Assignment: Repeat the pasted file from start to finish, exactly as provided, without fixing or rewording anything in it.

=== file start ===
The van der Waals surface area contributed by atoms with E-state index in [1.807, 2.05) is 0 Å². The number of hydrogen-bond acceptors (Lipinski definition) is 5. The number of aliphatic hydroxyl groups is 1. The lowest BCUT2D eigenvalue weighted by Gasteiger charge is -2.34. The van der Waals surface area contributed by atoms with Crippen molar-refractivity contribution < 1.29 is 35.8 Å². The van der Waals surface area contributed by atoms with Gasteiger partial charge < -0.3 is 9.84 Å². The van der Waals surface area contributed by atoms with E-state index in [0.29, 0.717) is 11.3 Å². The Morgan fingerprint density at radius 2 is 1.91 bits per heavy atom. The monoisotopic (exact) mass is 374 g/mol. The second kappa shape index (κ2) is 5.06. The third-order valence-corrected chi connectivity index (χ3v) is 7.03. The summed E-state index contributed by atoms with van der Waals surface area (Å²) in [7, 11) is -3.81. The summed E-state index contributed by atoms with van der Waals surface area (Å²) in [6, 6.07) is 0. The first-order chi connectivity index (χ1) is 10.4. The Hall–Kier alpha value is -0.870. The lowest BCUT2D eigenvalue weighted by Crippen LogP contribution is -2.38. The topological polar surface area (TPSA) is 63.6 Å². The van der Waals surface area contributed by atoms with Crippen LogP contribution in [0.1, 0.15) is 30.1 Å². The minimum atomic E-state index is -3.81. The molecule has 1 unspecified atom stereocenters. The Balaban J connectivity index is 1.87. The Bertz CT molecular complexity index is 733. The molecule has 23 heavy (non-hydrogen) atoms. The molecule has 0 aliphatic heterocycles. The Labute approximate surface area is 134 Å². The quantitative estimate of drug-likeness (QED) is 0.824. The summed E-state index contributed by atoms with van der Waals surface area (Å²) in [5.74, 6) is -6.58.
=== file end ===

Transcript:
The van der Waals surface area contributed by atoms with E-state index in [1.807, 2.05) is 0 Å². The number of hydrogen-bond acceptors (Lipinski definition) is 5. The number of aliphatic hydroxyl groups is 1. The lowest BCUT2D eigenvalue weighted by Gasteiger charge is -2.34. The van der Waals surface area contributed by atoms with Crippen molar-refractivity contribution < 1.29 is 35.8 Å². The van der Waals surface area contributed by atoms with Gasteiger partial charge < -0.3 is 9.84 Å². The van der Waals surface area contributed by atoms with E-state index in [0.29, 0.717) is 11.3 Å². The Morgan fingerprint density at radius 2 is 1.91 bits per heavy atom. The monoisotopic (exact) mass is 374 g/mol. The second kappa shape index (κ2) is 5.06. The third-order valence-corrected chi connectivity index (χ3v) is 7.03. The summed E-state index contributed by atoms with van der Waals surface area (Å²) in [7, 11) is -3.81. The summed E-state index contributed by atoms with van der Waals surface area (Å²) in [6, 6.07) is 0. The first-order chi connectivity index (χ1) is 10.4. The Hall–Kier alpha value is -0.870. The lowest BCUT2D eigenvalue weighted by Crippen LogP contribution is -2.38. The topological polar surface area (TPSA) is 63.6 Å². The van der Waals surface area contributed by atoms with Crippen LogP contribution in [0.1, 0.15) is 30.1 Å². The minimum atomic E-state index is -3.81. The molecule has 1 unspecified atom stereocenters. The Balaban J connectivity index is 1.87. The Bertz CT molecular complexity index is 733. The molecule has 23 heavy (non-hydrogen) atoms. The molecule has 0 aliphatic heterocycles. The Labute approximate surface area is 134 Å². The quantitative estimate of drug-likeness (QED) is 0.824. The summed E-state index contributed by atoms with van der Waals surface area (Å²) in [5.74, 6) is -6.58.